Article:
Pictures of Birmingham
Birmingham, Britain's second city, known as the city of a thousand trades, has long been recognised as one of the World's most important manufacturing and commercial centres.
The first record of Birmingham, is as a small roman station on Icknield Street. It became an industrial town in early times and is known to have supplied thousands of sword blades to the Parliamentary forces during the Civil War in the 16th-century.
In spite of the grinding povery associated with 19th-century industrial towns, the city developed and prospered. . This new prosperity caused the creation of many fine new buildings. The Town Hall, built in 1834 is modelled on a classical roman temple. The City's Council House of 1879 is of grand Victorian proportions. The Anglican Cathedral of St.Philip, dates from the 18th-century
and the Roman Catholic Cathedral of St.Chad, designed by Augustus Pugin, was built around 1840.
The City's Bull-Ring Centre has been re-developed twice. The first rebuild was in the 1960's, the second New Bull-Ring was only recently completed and opened in 2003. This massive complex comprises a vast pedestrianized shopping centre and offers many facilities, such as markets, car-parking and restaurants. All this is within easy access to the City's air, road and rail links. Interestingly, the Bull-Ring covers an area which in Medieval times was the Village Green!
Much effort too, has gone into the preservation of the City's great network of Canal's. A network said to have more miles of waterways than Venice. These day's, gaily-coloured sailing and narrow boats cruise the waters, providing a stark contrast to the memory of Barges filled with coal that plied these canals in Victorian times.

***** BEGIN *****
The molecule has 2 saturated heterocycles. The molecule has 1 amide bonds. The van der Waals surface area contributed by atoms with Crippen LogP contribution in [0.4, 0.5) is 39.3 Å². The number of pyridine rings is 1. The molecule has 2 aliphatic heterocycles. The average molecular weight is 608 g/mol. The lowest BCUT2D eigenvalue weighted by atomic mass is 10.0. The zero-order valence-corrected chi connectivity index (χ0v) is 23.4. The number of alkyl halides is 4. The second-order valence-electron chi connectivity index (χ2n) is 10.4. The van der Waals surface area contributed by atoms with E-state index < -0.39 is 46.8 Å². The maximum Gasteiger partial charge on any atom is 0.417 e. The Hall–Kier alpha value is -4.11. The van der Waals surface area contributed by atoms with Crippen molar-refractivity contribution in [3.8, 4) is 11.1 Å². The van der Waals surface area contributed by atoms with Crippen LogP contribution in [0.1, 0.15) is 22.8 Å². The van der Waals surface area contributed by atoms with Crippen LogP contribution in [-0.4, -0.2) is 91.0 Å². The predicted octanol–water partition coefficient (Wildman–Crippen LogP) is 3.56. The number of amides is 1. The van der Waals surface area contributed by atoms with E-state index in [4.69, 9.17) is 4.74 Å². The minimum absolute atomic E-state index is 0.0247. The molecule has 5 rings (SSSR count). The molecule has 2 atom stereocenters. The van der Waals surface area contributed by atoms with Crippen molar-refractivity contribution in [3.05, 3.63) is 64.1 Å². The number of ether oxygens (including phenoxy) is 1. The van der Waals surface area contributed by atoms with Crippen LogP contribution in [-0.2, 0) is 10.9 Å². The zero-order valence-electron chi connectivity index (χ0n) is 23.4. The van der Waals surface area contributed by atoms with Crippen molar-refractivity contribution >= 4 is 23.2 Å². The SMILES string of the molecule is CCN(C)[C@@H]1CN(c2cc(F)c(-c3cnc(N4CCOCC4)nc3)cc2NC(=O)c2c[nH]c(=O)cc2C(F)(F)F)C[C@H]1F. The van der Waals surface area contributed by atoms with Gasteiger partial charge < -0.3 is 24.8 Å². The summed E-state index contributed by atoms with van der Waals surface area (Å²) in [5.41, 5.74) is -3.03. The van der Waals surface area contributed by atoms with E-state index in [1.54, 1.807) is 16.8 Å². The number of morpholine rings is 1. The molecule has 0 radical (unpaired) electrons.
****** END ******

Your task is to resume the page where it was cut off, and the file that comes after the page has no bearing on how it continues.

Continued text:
The City has several Museums, the most noted is the City's Art Gallery which has a fine collection of pre-Raphaelite paintings.
Birmingham Airport sees the arrival of visitors from the world over, they come to this dynamic City for a variety of reasons for Birmingham continues to maintain it's position as a World Class Business City. It offers the visitor a wide cultural scene, diverse and lively mix of shopping attractions, night life, major international events and exhibitions and easy access to some very fine countryside.
Places to visit - Birmingham Botanical Gardens where every turn brings something new and delightful, the City's beautiful new Symphony Hall home to the C.B.S.O. and the nearby National Exhibition Centre. Birmingham's Royal Ballet, when at home, is always worth seeing and of course the City has two fine Football Clubs, Aston Villa and Birmingham City.
Whatever you are seeking, you will find much to do in this vibrant, cosmopolitan City that has flourished throughout the centuries to become the thriving and exciting metropolis of today.
Interesting & Historical Facts about Birmingham
James Watt, who lived in Birmingham 1775-1819 was an inventor whose improvements in steam engine technology drove the Industrial Revolution. He also invented the letter copying machine, which was the forerunner of the photocopier. The light bulb rating 'Watt', a standard throughout the world, is named after him.Birmingham facts
| West Midlands facts
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